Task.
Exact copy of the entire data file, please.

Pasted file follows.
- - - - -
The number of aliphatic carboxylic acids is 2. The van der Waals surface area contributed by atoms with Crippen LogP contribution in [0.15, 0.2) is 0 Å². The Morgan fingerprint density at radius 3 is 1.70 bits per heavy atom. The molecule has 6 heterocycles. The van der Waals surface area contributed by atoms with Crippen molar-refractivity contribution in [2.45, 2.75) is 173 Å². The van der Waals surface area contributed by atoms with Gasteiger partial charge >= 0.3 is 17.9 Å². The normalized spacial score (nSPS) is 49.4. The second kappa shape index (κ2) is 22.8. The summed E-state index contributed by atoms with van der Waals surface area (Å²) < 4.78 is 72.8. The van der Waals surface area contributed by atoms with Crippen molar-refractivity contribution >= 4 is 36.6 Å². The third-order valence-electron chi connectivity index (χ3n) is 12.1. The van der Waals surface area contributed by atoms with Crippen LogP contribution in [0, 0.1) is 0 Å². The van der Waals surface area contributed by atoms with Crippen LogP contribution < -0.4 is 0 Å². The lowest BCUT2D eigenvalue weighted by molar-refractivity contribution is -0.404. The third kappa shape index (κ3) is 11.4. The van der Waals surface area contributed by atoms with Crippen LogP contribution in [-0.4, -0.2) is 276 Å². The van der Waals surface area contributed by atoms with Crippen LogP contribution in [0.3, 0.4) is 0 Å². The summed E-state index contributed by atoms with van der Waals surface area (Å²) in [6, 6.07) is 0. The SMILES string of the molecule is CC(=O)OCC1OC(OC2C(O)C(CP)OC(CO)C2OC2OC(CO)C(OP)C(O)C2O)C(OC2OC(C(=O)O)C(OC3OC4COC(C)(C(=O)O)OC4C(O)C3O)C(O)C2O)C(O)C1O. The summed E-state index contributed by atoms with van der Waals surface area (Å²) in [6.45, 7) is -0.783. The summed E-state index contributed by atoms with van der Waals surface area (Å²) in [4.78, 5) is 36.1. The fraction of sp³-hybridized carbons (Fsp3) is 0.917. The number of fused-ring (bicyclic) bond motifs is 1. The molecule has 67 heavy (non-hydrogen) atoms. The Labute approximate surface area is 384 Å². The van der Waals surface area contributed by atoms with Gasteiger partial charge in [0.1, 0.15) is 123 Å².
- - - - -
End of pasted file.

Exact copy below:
The number of aliphatic carboxylic acids is 2. The van der Waals surface area contributed by atoms with Crippen LogP contribution in [0.15, 0.2) is 0 Å². The Morgan fingerprint density at radius 3 is 1.70 bits per heavy atom. The molecule has 6 heterocycles. The van der Waals surface area contributed by atoms with Crippen molar-refractivity contribution in [2.45, 2.75) is 173 Å². The van der Waals surface area contributed by atoms with Gasteiger partial charge >= 0.3 is 17.9 Å². The normalized spacial score (nSPS) is 49.4. The second kappa shape index (κ2) is 22.8. The summed E-state index contributed by atoms with van der Waals surface area (Å²) < 4.78 is 72.8. The van der Waals surface area contributed by atoms with Crippen molar-refractivity contribution >= 4 is 36.6 Å². The third-order valence-electron chi connectivity index (χ3n) is 12.1. The van der Waals surface area contributed by atoms with Crippen LogP contribution in [0, 0.1) is 0 Å². The van der Waals surface area contributed by atoms with Crippen LogP contribution < -0.4 is 0 Å². The lowest BCUT2D eigenvalue weighted by molar-refractivity contribution is -0.404. The third kappa shape index (κ3) is 11.4. The van der Waals surface area contributed by atoms with Crippen LogP contribution in [-0.4, -0.2) is 276 Å². The van der Waals surface area contributed by atoms with Crippen LogP contribution in [0.3, 0.4) is 0 Å². The summed E-state index contributed by atoms with van der Waals surface area (Å²) in [6, 6.07) is 0. The SMILES string of the molecule is CC(=O)OCC1OC(OC2C(O)C(CP)OC(CO)C2OC2OC(CO)C(OP)C(O)C2O)C(OC2OC(C(=O)O)C(OC3OC4COC(C)(C(=O)O)OC4C(O)C3O)C(O)C2O)C(O)C1O. The summed E-state index contributed by atoms with van der Waals surface area (Å²) in [6.45, 7) is -0.783. The summed E-state index contributed by atoms with van der Waals surface area (Å²) in [4.78, 5) is 36.1. The fraction of sp³-hybridized carbons (Fsp3) is 0.917. The number of fused-ring (bicyclic) bond motifs is 1. The molecule has 67 heavy (non-hydrogen) atoms. The Labute approximate surface area is 384 Å². The van der Waals surface area contributed by atoms with Gasteiger partial charge in [0.1, 0.15) is 123 Å².